Before joining the faculty at Baker University, Narbeli Galindo spent most of her working life in the corporate world. She most recently served as the director of international affairs and trade for the Economic Development Corporation of Kansas City, Missouri, appointed by then-Mayor Sly James to promote the city as an economic development player worldwide. She also worked nationally and internationally for global corporations such as Pfizer, AT&T, Sprint, and Cerner. And as an entrepreneur, she has run two companies: Narbeli’s Imports LLC and GlobalEITtrade.
So, it was only natural given her experience and expertise that when she arrived at Baker on August 1, 2020, to serve as the William Everett and Mary Ellen Mealman Endowed Chair of Business Leadership and Innovation, Galindo was tasked with creating and building a program from the ground up to educate and aid local and global entrepreneurs in starting and growing their businesses by providing them the tools and knowledge to ensure they succeed.
Galindo’s project is ready for liftoff.
The Executive Leadership and Entrepreneurship Certificate is set to launch January 11. For 12 weeks students—aspiring and established entrepreneurs—will be immersed in the world of business and entrepreneurship. They’ll have direct access to real-life knowledge, guidance, funding, and mentorship from many of the most accomplished and respected business leaders in the Kansas City area and beyond. The objective is to gain the skills needed to launch a new business venture and make it thrive. It is designed not only for people seeking to start a new initiative, but also for entrepreneurs who have established a business and want to expand in the United States or globally. Additionally, it will guide foreign companies who want to enter the U.S. market and grow locally.
“This is a program that’s going to give students resources, tools, and mentorship,” Galindo said. “Students will learn what is available in starting and growing a business. They’ll learn from professionals and implement real-world experience from local and global sources.”
Starting January 11, students will meet from 6 to 9 p.m. on Tuesdays and Thursdays. They have the option of attending classes in person at Baker’s campus at 7301 College Blvd. in Overland Park, Kansas, or via videoconferencing for students out of state or overseas.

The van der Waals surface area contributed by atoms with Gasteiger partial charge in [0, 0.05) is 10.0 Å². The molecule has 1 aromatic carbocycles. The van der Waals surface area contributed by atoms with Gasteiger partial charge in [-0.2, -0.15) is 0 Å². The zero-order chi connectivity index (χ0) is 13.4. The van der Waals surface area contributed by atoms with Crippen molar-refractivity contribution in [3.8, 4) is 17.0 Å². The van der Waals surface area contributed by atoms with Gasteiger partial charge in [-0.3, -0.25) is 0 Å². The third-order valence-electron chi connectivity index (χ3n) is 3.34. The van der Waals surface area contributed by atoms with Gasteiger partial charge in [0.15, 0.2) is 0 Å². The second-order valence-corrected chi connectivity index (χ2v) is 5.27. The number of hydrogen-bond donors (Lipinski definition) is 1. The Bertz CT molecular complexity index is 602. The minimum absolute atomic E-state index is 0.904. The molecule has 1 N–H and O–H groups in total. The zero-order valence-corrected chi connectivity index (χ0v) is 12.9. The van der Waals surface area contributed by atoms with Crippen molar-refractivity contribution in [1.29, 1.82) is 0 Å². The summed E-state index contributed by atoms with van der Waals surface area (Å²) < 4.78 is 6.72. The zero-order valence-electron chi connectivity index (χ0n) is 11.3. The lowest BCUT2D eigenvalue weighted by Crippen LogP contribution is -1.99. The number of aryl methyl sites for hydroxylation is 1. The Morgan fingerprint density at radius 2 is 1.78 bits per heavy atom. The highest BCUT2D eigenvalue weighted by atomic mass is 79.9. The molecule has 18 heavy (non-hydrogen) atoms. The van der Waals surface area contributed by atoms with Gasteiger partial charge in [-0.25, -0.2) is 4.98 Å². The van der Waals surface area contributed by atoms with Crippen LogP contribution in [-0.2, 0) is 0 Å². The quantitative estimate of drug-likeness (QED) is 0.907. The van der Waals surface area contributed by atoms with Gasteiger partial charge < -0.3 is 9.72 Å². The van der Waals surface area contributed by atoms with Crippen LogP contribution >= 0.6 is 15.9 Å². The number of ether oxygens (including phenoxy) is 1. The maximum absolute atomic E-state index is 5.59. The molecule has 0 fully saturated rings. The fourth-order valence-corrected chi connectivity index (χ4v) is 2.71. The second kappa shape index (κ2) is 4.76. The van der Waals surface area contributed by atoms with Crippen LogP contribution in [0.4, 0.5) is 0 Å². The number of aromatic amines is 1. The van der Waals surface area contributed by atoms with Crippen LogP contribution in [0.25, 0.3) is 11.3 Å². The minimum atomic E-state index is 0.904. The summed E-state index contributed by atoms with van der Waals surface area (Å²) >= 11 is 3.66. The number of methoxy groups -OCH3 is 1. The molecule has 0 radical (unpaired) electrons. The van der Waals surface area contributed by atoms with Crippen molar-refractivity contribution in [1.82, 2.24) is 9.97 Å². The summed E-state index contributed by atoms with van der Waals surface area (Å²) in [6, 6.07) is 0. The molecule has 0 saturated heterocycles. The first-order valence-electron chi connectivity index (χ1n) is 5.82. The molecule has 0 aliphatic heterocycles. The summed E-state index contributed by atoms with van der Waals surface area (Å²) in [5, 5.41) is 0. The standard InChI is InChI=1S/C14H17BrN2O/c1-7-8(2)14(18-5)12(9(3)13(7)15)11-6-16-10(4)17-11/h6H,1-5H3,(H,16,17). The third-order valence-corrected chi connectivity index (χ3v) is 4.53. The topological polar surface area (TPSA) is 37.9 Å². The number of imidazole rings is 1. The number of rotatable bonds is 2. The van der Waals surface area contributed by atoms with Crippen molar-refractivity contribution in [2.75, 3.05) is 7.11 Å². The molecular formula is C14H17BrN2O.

Through a combination of instructors and guest lecturers, students will learn how to match start-up ideas to the right opportunity and learn how to access key local and international resources.
“What many don’t understand is that 96 percent of consumers are outside the United States,” Galindo said.
Students will learn how to devise and deliver a successful business pitch, how to properly protect investments and interests and assign fair valuation to a business. They’ll learn the financing process with investors, branding, and marketing. They’ll also meet with leaders from key organizations and government and local programs and learn about government funding and export programs from officials from such organizations as the U.S. Commercial Service, World Trade Center Kansas City, Department of Economic Development, and Small Business Association.
Course content in the 12-module program will be presented in a variety of formats: case analysis, completion of financial template samples, instructor-moderated discussions, classroom group activities, and outside reading and research. Students will be required to present a final business plan that integrates what they learned and how to implement their venture in the real world.
“This program is customizable to every industry and kind of company,” Galindo said. “It’s 12 weeks, very condensed. Students will have expectations to complete certain projects and deliverables. Anyone can take the course and learn, but it’s up to them to do the work to earn the certificate.”
In addition to Galindo, there will be six course instructors encompassing both the corporate world and academia. And 15 guest lecturers are scheduled, including David Hill, president of Mid America Bank, Jenny Miller, director of KCSourceLink, Danny Meyer, financial advisor at Edward Jones, Terry Obershaw, COO of SkuTouch Solutions, Tom Gray, cocreator and CEO of Make48, and Lori Trojan, executive director of the Baldwin City Chamber of Commerce.
And, as Galindo says, the course “doesn’t end at the end of three months.” Students will have full access to mentoring from instructors and guest speakers for at least one year after completing the certificate.
One feature of the program Galindo is particularly excited about will occur toward the end of the session and involves a Shark Tank simulation, similar to the popular TV show in which entrepreneurs present ideas for a business or product to a panel of judges. Galindo is working with businesses and organizations to help fund cash awards for the top presentations.
Kirk Haskins, interim dean of Baker’s School of Professional and Graduate Studies, believes a successful launch of this program will aid the university in exploring the viability of adding more certificate programs to meet the growing demand for industry credentials among area employers.
“This program is a good way to explore the market,” Haskins said. “It’s timely in that it’s what Kansas and Midwest educational entities are focusing on. Baker can be at the forefront in providing programs valued by students and employers, of recognizing a need and providing an educational solution.”
Tuition for the certificate program, which is being offered by Baker’s Institute for Leadership and Entrepreneurship, is $2,500. Learn more about the Executive Leadership and Entrepreneurship Certificate.